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Old January 17 2014, 10:40 PM   #5
BillJ
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Re: Why was Starfleet so slow to acknowledge the Borg threat?

Therin of Andor wrote: View Post
We also don't know when the Borg destroyed the El-Aurians' homeworld. Guinan said in "Q Who" that the event had scattered her people, and I assumed her visit to Earth ("Time's Arrow") may have been due to that scattering.

The refugees in "Generations" may not have suffered their trauma recently, it could be a long-negotiated removal. Or the first place they went to was unsuitable and Starfleet was helping out with another new location.
I would think the destruction of the El-Aurian homeworld and the events of Generations likely happened in fairly close proximity to one another...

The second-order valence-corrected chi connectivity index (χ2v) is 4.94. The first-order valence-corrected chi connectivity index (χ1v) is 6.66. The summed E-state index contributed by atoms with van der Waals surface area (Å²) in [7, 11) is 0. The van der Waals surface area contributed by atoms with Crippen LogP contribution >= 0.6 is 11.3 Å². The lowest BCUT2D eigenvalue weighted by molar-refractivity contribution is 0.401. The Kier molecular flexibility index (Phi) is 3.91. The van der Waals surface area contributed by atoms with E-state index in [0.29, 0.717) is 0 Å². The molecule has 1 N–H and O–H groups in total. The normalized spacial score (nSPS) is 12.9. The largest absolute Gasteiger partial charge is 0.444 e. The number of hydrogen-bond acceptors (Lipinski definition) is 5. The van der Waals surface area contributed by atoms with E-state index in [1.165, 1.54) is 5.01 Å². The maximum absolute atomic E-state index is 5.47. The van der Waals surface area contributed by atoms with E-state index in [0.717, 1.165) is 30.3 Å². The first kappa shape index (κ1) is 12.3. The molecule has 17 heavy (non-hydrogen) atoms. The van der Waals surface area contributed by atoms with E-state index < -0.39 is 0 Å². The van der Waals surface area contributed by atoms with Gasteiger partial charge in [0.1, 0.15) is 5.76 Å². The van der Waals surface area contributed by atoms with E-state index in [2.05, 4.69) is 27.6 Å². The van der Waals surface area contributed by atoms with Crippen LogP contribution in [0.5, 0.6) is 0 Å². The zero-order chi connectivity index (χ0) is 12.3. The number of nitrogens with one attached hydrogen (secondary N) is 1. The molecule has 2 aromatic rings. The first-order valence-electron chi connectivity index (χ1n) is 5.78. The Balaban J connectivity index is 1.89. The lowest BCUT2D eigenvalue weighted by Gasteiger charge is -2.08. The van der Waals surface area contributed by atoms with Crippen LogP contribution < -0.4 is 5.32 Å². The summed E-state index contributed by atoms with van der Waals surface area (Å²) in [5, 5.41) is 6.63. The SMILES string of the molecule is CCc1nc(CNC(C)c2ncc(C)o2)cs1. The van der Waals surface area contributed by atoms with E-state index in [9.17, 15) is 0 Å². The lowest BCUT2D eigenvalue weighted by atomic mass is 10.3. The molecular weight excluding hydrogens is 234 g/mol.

Star Trek: Generations wrote:
CRUSHER: He's an El-Aurian, ...over three hundred years old. He lost his entire family when the Borg destroyed his world. Soran escaped with a handful of other refugees aboard a ship called the Lakul. That ship was later destroyed by some kind of energy ribbon, but Soran and forty-six others were rescued by the Enterprise-B.
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Old January 17 2014, 10:47 PM   #6
Robbiesan
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Re: Why was Starfleet so slow to acknowledge the Borg threat?

BillJ wrote: View Post
But they wouldn't need supply support in the tradition context. Everything they really need or need to acquire can be done using the nanites that are coursing through their blood stream. It looked quite likely that outside the "miracle", they would've assimilated the entire Alpha Quadrant with a single cube.
Technically they're nanoprobes, akin to nanites but not the same. How's that for extreme nerdiness?

I look at the Borg as a slow onslaught, a behemoth. Yes, they could conquer the whole Alpha Quadrant, but it's actually not in their best interest. It seems like they intnetionally wait until there is sufficient technological advantage in a species and if they're a threat as a result, then and only then do they conquer a species.